In Uncategorized on 02/26/2014 at 16:39

 Even if It’s “Famously” Non-Taxable

Thus the Great Dissenter, a/k/a The Judge Who Writes Like a Human Being, Mark V. Holmes, in a quartet of designated hitters. I’ll cite only to Block Developers, LLC, William J. Maxam, APC, Tax Matters Partner, et al., 3198-10, filed 2/26/14.

Block had four partners, each of whom was a Roth IRA, and each of whose trustees got a NBAP (Notice of Beginning of Administrative Proceeding), the TEFRA equivalent of a summons with notice for you civilian practitioners. But the beneficiaries of the several Roths got nothing.

Now if a partner, whether direct or “indirect” but entitled to receive a NBAP, doesn’t get a NBAP, the IRS can be in trouble.

Judge Holmes: “NBAPs are important because, if a person who is entitled to get one doesn’t, he receives in compensation a right to elect out of TEFRA’s partnership-level proceedings and treat all his partnership items as nonpartnership items. IRC§ 6223(e). This can in turn mean an increase in the probability of the Commissioner’s making a mistake in issuing a valid notice of deficiency, and sometimes that means that a partner wins his tax case on a procedural default.” Order, at p. 2.

So who are the “partners” entitled to the NBAPs– the Roth IRA trustees or the individual beneficiaries?

The individuals argue that they are the real partners, and not pass-thru partners who are only entitled to receive a NBAP from their Roth IRA trustees, who IRS claims are the real partners entitled to receive the NBAPs, because a partner is defined as one whose tax liability is determined directly or indirectly by the partnership items in question.

“Roth IRAs are famously exempt from worrying about their tax liability at all — and so petitioner reasons that means that Roth IRAs can’t be partners, and if they can’t be partners, they can’t be ‘pass-thru partners.’” Order, at p. 2.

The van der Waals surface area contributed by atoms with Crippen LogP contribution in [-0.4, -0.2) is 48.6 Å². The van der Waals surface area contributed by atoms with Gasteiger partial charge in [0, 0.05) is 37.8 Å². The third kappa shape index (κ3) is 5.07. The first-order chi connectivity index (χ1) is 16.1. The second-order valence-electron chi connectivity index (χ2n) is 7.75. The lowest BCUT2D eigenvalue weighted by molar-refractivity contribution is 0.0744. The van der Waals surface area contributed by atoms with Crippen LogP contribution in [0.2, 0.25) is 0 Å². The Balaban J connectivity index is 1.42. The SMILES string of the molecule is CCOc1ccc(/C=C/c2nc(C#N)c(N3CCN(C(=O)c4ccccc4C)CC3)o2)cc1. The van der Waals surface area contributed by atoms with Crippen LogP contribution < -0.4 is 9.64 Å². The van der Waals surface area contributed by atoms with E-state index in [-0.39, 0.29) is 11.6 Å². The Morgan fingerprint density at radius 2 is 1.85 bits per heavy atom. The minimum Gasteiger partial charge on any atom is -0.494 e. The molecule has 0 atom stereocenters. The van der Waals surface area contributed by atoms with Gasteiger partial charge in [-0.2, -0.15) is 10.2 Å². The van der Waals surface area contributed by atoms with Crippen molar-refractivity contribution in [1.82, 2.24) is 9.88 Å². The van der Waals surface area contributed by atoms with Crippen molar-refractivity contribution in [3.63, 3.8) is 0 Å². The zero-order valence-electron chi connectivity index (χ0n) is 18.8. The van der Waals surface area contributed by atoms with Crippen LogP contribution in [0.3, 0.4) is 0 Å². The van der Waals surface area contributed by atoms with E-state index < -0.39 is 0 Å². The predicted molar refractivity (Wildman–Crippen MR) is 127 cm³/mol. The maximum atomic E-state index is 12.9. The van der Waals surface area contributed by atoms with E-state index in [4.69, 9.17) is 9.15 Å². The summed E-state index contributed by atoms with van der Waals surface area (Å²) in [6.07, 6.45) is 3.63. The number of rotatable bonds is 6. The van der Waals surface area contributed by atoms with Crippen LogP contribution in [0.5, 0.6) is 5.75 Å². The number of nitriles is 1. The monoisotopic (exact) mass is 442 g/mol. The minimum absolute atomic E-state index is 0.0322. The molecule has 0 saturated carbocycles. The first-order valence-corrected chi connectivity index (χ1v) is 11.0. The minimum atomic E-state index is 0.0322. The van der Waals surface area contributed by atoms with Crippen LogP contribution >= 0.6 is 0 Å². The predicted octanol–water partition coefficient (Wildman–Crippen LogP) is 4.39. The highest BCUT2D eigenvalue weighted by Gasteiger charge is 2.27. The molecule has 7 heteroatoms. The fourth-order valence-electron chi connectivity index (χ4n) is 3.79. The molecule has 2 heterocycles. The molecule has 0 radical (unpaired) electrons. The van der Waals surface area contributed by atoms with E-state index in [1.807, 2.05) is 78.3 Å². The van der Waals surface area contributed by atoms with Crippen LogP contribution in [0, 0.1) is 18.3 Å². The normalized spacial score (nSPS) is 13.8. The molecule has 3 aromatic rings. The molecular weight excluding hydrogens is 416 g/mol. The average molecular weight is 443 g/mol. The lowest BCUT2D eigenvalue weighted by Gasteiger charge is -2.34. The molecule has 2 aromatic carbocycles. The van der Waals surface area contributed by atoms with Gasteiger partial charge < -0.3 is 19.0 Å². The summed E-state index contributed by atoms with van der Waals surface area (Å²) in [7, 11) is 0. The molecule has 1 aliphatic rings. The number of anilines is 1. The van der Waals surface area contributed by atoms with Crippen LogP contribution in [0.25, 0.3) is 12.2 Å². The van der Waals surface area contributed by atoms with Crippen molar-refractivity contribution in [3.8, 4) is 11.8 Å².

Another “nice try”, but the beneficiaries are out of luck. Section 6231(a)(9) includes trusts as pass-thru partners, and only the trustee is entitled to the NBAP. If the trustee doesn’t tell the trustor, too bad, so sad, but that’s not IRS’ problem.

“So everything comes down to what exactly ‘trust’ means. Petitioner here has another distinction that he urges on us — a distinction between trusts that have tax liability (e.g. complex trusts, IRC § 641) and trusts (e.g. grantor trusts, IRC § 671 and Roth IRAs, IRC § 408A) that don’t. Only the former, he argues, qualify as ‘partners’ and only ‘partners can be ‘pass-thru partners.’

“We must of course use the definition that the Code itself gives us, and on this point the Commissioner has to be right. And we have definitively held that Code section to mean what its language suggests:

“‘section 6231(a)(9) plainly defines the term “pass-thru partner” to include a “trust” that holds an interest in a partnership. We read nothing in the relevant provisions that expresses a legislative intent to limit that definition to any particular type of trust.’ Murphy v. Commissioner, 129 T.C. 82, 88 (2007).” Order, at p. 3.

Now the bad news: “Murphy is a T.C. opinion. We must follow it.” Order, at p. 3 (Citation omitted).

See my blogpost “This Old House”, 1/30/12. T. C. opinions are reviewed by the whole Court, and have, as I said, “a certain gravitas; if not an Olympian pronouncement, then at least an oracular quality.”

As Gertrude Stein would have put it, simple, complex, taxable or non-taxable, a trust is a trust is a trust.


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